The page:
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can anyone confirm what variety of fuschia this is - its not evergreen:
im after advice on when to prune it - its gone a bit unwieldy! hard prune in spring? prune now?
i also have a variety of other stuff that im not 100% sure on whether they are annuals or perennials - and in the case of the latter what to do with them. will they die back? the ones in pots id like to keep replacing with other things on the season - ie daffs, tulips, etc etc then back around again. but im not sure where to keep them til next year?
anyway - i have the following you might be able to see from pics:
any advice on what to do with all these now?
Sorry djjjuk- the pix haven't come through
damn! heres the fuschia:
lavender, verbena, agapanthus, hebe and other 2/3 unknown:
osteospermum on the right, rose, lilies and chrysanthemum & asters:
more surfinia, min marguerite and another osteospermum (i think)
I canget the photos up but only recognise the fuchsia at the top.
and only as a fuchsia, couldn't say which
nutcutlet, whats your advice on pruning it?
I think the general advice is to cut it back to base in spring. But when we get a mild winter and mine haven't died back I don't do that and it seems to carry on OK. You'll probably get better advice on fuchsias than I can give djjjuk, ignore what I do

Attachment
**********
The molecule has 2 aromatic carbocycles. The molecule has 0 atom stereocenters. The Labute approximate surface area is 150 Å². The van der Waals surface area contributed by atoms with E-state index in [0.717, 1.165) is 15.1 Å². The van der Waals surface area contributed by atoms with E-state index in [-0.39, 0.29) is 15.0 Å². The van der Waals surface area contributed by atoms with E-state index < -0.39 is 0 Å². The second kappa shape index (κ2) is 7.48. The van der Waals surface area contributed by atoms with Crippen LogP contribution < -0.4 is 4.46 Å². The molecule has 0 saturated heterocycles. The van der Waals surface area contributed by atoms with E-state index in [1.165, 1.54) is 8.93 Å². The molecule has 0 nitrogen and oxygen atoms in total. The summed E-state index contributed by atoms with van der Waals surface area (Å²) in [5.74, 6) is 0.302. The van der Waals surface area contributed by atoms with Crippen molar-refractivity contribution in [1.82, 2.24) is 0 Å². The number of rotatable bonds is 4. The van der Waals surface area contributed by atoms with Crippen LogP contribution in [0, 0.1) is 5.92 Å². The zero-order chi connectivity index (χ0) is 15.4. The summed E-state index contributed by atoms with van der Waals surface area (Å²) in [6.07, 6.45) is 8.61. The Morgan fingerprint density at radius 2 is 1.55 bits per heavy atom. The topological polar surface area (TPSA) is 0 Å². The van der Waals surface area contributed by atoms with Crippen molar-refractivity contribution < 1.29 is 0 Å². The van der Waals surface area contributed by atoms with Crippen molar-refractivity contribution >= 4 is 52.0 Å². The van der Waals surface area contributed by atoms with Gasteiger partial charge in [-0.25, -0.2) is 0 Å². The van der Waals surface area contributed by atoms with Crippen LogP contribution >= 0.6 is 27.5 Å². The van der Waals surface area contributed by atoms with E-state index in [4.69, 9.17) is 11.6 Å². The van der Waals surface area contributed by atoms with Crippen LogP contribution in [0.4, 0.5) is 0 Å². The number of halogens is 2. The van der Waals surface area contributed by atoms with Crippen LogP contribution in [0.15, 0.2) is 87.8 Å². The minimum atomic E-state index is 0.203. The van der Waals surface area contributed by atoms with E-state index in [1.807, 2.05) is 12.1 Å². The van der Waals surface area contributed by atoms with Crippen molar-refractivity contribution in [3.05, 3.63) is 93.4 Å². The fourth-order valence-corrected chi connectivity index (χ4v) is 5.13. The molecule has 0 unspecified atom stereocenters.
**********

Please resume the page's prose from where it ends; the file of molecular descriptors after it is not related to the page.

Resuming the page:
Fuchsia is possibly a 'magellanica' type given its size. Cut it back hard in spring and remove all the dead wood from the centre and it will grow again.
The fuschia is hardy....a magellanica type. Evergreen in Cornwall but cut back as hard as you like in spring.
Coreopsis you have is best left where it is.....not.a true hardy perennial
The verbena is one called Rigida.....best to pot this up and overwinter.
The surfinias are for this summer only.
The osteospermums are best potted up indoors for the winter. So too with the marguerites. (you could leave these in the ground but besf brought indoors plus take cuttings for more plants next year.
If you have any seed pods on the petunias, you can wait until they go black, keep them in an envelope and grow them in seed trays next March.